Search This Site:   

Virgil Grissom

Astronaut

Virgil Ivan Grissom (April 3, 1926 - January 27, 1967), (Lt Col, USAF), better known as Gus Grissom, was one of the original NASA Project Mercury astronauts and a United States Air Force pilot. He was the second American to fly in space and the first NASA astronaut to fly in space twice.

Grissom was killed along with fellow astronauts Ed White and Roger Chaffee during a pre-launch test for the Apollo 1 mission at Cape Canaveral Air Force Station (then known as Cape Kennedy), Florida. He was the first of the Mercury Seven to die. He was also a recipient of the Distinguished Flying Cross and, posthumously, the Congressional Space Medal of Honor.

Grissom was born in Mitchell, Indiana on April 3, 1926, the second child of Dennis and Cecile King Grissom. His father was a signalman for the Baltimore and Ohio Railroad, and his mother a homemaker. His older sister died shortly before his birth, and he was followed by three younger siblings, Wilma, Norman and Lowell. As a child he attended the local Church of Christ where he remained a lifelong member and joined the Boy Scouts' Troop 46. He was enrolled in public elementary schools and went on to attend Mitchell High School. Grissom met and befriended Betty Lavonne Moore at school through their extracurricular activities. He worked delivering newspapers for the Indianapolis Star and in a local meat market for his first jobs.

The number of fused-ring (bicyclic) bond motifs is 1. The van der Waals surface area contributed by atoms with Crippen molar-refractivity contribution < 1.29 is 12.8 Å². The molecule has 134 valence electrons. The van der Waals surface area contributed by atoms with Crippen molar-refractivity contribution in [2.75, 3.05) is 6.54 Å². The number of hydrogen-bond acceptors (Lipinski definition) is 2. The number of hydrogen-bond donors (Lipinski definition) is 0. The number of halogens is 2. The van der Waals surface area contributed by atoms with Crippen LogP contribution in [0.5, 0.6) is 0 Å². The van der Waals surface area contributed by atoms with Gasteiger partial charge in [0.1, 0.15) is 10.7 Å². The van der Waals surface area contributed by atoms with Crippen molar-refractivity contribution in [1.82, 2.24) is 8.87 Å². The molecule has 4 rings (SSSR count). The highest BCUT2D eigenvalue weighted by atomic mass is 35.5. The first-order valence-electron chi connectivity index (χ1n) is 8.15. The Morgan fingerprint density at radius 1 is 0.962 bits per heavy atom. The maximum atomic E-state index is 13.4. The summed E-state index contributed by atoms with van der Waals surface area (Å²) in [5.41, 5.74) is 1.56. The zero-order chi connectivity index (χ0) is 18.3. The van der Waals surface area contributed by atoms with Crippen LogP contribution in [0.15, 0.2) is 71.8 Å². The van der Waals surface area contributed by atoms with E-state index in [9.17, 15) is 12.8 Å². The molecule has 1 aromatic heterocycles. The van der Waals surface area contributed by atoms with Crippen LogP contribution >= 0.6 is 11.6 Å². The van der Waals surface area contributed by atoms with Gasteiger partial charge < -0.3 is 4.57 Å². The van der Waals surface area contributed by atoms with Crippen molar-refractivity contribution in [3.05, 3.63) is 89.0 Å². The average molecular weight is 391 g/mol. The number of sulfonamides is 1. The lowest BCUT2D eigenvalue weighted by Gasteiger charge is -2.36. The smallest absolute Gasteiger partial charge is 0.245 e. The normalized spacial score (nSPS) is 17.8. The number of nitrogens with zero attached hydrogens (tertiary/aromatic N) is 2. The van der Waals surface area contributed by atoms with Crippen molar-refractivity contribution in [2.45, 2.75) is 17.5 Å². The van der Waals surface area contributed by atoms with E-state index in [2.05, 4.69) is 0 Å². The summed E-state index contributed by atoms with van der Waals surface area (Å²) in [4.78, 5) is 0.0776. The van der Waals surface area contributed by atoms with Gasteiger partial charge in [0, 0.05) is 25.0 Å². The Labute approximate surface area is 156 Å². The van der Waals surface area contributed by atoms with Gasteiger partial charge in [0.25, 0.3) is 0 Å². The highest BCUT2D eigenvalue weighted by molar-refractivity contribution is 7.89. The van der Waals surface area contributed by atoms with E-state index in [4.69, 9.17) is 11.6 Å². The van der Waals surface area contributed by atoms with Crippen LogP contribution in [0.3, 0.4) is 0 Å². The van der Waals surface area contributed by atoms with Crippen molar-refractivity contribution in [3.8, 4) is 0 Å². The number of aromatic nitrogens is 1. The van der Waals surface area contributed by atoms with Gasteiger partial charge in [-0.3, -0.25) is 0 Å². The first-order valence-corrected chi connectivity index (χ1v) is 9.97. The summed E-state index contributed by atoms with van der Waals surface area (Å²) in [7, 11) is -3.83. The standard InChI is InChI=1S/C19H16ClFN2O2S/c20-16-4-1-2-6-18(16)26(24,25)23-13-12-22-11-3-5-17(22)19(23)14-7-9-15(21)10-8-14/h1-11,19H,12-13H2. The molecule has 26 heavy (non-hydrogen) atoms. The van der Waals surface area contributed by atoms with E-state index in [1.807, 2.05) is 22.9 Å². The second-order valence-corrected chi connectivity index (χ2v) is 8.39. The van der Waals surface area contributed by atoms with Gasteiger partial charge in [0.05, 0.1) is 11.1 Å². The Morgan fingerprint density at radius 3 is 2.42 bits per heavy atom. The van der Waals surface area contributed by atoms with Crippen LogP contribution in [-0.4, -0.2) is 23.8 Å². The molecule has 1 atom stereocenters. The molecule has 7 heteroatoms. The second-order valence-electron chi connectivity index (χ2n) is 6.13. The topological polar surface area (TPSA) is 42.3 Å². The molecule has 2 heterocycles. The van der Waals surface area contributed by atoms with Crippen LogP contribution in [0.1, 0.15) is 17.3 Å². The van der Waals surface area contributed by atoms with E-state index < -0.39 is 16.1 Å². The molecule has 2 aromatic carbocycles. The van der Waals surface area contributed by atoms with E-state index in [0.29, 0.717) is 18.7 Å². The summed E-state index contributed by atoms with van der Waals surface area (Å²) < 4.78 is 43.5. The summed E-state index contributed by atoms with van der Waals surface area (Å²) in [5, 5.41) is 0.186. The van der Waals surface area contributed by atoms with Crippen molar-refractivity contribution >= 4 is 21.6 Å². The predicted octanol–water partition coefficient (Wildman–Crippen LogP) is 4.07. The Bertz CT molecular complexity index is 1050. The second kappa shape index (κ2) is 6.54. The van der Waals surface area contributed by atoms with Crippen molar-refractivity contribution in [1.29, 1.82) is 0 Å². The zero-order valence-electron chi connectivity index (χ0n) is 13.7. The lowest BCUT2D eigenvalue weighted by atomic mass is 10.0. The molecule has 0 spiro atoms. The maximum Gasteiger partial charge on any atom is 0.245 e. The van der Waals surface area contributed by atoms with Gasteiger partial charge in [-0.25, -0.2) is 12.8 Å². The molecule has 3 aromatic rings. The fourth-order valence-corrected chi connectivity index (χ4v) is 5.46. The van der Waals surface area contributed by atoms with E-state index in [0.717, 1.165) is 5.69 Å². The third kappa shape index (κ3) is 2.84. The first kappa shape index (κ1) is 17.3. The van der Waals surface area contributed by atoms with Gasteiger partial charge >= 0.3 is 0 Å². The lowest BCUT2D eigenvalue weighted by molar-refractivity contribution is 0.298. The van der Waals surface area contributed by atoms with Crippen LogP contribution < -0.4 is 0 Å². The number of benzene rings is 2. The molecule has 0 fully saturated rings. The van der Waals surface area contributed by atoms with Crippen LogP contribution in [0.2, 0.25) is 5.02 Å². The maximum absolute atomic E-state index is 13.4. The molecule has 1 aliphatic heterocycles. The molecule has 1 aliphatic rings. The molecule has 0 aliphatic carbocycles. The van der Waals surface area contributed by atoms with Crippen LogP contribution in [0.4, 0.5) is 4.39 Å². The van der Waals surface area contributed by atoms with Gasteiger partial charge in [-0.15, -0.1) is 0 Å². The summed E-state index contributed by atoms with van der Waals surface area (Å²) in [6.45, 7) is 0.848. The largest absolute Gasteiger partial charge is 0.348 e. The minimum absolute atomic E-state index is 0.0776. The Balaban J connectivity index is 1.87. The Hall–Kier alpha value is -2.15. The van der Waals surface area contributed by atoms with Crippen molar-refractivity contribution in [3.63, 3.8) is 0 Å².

Grissom occasionally spent time at a local airport in Bedford, Indiana where he first became interested in flying. A local attorney who owned a small plane would take him on flights for a $1 fee and taught him the basics of flying an airplane. World War II broke out while Grissom was still in high school, and he was eager to enlist upon graduation. Grissom enlisted as an aviation cadet in the United States Army Air Forces and completed an entrance exam in November 1943. He graduated from high school in 1944 and was inducted into the army at Fort Benjamin Harrison on August 8, 1944. He was sent to Sheppard Field in Wichita Falls, Texas for basic training after which he was assigned as a clerk at Brooks Field in San Antonio, Texas.

As the war neared its end, Grissom sought to be discharged. He married Betty Moore on July 6, 1945 while on leave, and secured his discharge in September. He took a job in carpentry at a local business and rented an apartment in Mitchell. However, he had trouble providing a sufficient income and was determined to attend college. Taking advantage of the G.I. Bill for partial payment of his school tuition, Grissom enrolled at Purdue University in September 1946. During his time in college, Betty returned to live with her parents and took a job at the Indiana Bell Telephone Company while he worked part time as a cook at a local restaurant. Grissom took summer classes to finish early and graduated with a bachelor of science degree in mechanical engineering in 1950.